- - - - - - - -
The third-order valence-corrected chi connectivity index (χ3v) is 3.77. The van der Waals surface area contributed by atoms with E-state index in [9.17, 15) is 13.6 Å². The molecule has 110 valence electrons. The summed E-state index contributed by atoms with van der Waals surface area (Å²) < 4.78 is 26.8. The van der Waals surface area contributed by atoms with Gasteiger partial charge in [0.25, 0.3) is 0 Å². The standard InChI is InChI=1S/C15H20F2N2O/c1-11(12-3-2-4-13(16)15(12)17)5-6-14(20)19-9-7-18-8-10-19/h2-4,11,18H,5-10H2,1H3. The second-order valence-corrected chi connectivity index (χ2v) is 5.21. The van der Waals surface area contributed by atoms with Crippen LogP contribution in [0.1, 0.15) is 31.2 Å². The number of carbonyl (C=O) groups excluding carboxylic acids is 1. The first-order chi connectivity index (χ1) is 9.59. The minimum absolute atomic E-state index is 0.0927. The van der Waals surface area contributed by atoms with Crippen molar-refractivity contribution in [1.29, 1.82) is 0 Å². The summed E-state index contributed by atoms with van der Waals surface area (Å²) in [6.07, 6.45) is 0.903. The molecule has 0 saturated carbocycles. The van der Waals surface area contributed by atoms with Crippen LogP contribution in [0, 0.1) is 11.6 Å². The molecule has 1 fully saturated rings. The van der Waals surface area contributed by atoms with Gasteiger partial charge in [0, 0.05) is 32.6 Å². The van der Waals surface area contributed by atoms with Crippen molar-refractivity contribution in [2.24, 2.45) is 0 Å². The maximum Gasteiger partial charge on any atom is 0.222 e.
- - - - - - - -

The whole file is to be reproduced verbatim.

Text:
The third-order valence-corrected chi connectivity index (χ3v) is 3.77. The van der Waals surface area contributed by atoms with E-state index in [9.17, 15) is 13.6 Å². The molecule has 110 valence electrons. The summed E-state index contributed by atoms with van der Waals surface area (Å²) < 4.78 is 26.8. The van der Waals surface area contributed by atoms with Gasteiger partial charge in [0.25, 0.3) is 0 Å². The standard InChI is InChI=1S/C15H20F2N2O/c1-11(12-3-2-4-13(16)15(12)17)5-6-14(20)19-9-7-18-8-10-19/h2-4,11,18H,5-10H2,1H3. The second-order valence-corrected chi connectivity index (χ2v) is 5.21. The van der Waals surface area contributed by atoms with Crippen LogP contribution in [0.1, 0.15) is 31.2 Å². The number of carbonyl (C=O) groups excluding carboxylic acids is 1. The first-order chi connectivity index (χ1) is 9.59. The minimum absolute atomic E-state index is 0.0927. The van der Waals surface area contributed by atoms with Crippen molar-refractivity contribution in [1.29, 1.82) is 0 Å². The summed E-state index contributed by atoms with van der Waals surface area (Å²) in [6.07, 6.45) is 0.903. The molecule has 0 saturated carbocycles. The van der Waals surface area contributed by atoms with Crippen LogP contribution in [0, 0.1) is 11.6 Å². The molecule has 1 fully saturated rings. The van der Waals surface area contributed by atoms with Gasteiger partial charge in [0, 0.05) is 32.6 Å². The van der Waals surface area contributed by atoms with Crippen molar-refractivity contribution in [2.24, 2.45) is 0 Å². The maximum Gasteiger partial charge on any atom is 0.222 e.